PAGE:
Craig Detweiler draws on art history, psychology, and religion to argue that staring at ourselves can be an act of faith.
Vincent van Gogh, Still Life With French Novels and Rose, oil on canvas, 1887.
National Poetry Month is over, but there's plenty of good poetry to get us through the next 11 months.
Bruce Rogers-Vaughn believes that modern capitalism isn't simply anti-government. It's also anti-human and anti-church.
Michael Brenner shows that contemporary debates have precedents in the origins of the movement.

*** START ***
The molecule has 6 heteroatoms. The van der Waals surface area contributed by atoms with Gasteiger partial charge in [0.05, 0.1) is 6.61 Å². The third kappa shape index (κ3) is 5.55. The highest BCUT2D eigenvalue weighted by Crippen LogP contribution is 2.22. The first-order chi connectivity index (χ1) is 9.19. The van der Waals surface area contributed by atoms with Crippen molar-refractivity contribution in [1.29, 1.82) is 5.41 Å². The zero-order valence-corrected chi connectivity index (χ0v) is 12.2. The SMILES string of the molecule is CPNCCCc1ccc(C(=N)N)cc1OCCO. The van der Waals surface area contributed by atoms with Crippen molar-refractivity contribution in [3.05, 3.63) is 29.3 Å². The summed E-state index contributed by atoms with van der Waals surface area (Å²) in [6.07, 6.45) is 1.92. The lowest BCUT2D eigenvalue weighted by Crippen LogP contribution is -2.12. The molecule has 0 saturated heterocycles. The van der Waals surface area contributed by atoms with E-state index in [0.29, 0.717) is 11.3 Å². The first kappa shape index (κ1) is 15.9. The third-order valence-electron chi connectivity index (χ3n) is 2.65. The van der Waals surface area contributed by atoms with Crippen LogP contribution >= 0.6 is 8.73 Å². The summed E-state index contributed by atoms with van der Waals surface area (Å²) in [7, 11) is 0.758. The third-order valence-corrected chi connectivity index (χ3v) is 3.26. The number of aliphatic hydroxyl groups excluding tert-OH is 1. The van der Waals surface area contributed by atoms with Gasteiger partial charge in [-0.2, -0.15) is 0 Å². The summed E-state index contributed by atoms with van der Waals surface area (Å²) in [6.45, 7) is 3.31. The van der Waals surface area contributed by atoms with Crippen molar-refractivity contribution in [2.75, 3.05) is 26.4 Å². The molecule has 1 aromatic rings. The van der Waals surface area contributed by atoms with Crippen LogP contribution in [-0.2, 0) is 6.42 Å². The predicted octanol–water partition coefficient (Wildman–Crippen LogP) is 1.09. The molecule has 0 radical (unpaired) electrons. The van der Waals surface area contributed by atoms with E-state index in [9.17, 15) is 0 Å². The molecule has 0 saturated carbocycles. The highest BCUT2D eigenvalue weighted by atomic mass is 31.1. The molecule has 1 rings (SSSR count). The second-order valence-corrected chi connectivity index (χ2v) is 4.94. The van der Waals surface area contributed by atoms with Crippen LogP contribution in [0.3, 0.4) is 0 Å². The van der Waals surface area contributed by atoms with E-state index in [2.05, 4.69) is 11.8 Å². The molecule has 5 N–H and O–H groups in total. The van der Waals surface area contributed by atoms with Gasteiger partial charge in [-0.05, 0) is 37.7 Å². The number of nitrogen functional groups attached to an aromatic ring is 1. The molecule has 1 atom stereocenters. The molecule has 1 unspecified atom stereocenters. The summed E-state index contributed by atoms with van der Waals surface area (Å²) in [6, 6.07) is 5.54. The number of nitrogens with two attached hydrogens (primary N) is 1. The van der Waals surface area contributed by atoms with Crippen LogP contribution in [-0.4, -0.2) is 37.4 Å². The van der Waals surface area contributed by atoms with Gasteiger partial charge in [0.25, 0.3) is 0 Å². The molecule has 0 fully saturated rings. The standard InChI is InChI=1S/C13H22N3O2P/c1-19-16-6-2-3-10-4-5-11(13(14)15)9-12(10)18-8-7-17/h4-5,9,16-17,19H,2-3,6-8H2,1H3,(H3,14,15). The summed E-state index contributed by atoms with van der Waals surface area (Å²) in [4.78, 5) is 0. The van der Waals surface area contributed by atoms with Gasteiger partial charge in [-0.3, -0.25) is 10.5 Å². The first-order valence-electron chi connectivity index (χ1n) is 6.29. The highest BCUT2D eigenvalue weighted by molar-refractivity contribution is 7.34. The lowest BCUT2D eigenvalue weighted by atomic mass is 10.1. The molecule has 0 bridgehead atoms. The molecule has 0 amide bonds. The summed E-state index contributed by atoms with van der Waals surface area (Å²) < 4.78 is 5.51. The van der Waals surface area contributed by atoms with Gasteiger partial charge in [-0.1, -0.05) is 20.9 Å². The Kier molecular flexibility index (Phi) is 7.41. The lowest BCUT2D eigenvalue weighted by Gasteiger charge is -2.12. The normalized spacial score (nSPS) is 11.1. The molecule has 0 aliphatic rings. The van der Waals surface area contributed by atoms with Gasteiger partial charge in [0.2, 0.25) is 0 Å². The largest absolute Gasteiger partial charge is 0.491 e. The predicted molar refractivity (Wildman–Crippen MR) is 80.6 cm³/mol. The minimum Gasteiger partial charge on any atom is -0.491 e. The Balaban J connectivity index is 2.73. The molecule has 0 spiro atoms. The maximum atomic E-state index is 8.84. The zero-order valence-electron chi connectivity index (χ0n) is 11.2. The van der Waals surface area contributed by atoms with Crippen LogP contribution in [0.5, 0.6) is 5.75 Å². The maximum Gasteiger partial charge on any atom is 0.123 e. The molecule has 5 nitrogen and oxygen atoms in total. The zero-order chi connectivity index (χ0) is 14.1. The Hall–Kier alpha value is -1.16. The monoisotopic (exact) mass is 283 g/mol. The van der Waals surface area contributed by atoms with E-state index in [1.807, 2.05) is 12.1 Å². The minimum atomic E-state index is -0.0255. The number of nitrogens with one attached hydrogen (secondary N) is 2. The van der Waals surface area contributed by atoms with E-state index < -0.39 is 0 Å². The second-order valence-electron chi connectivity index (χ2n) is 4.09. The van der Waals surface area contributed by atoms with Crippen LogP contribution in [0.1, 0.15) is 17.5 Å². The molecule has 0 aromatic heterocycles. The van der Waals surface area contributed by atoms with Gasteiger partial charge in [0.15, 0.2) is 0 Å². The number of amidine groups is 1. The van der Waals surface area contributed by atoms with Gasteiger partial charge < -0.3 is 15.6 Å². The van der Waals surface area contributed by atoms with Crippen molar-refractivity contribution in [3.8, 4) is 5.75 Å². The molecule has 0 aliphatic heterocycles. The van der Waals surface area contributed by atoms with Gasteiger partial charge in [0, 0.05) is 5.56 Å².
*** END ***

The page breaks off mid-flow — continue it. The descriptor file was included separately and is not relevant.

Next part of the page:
Biblical images and stories don’t just give us information about Jesus, says Gordon Lathrop. They also give us something more.
School can't simply admit students from diverse backgrounds and expect them to know how to talk to each other.
Catherine Nixey is right: the early Christians were violently destructive. So were the Romans, the Persians, and the plagues that swept across the ancient world.
Both parties advocate freeing individuals to pursue self-interested goals, argues Patrick Deneen. This has fractured society.
What makes a person able to see evil and stand against it without fear?
Leni Zumas's novel makes a political point. More importantly, it cultivates empathy.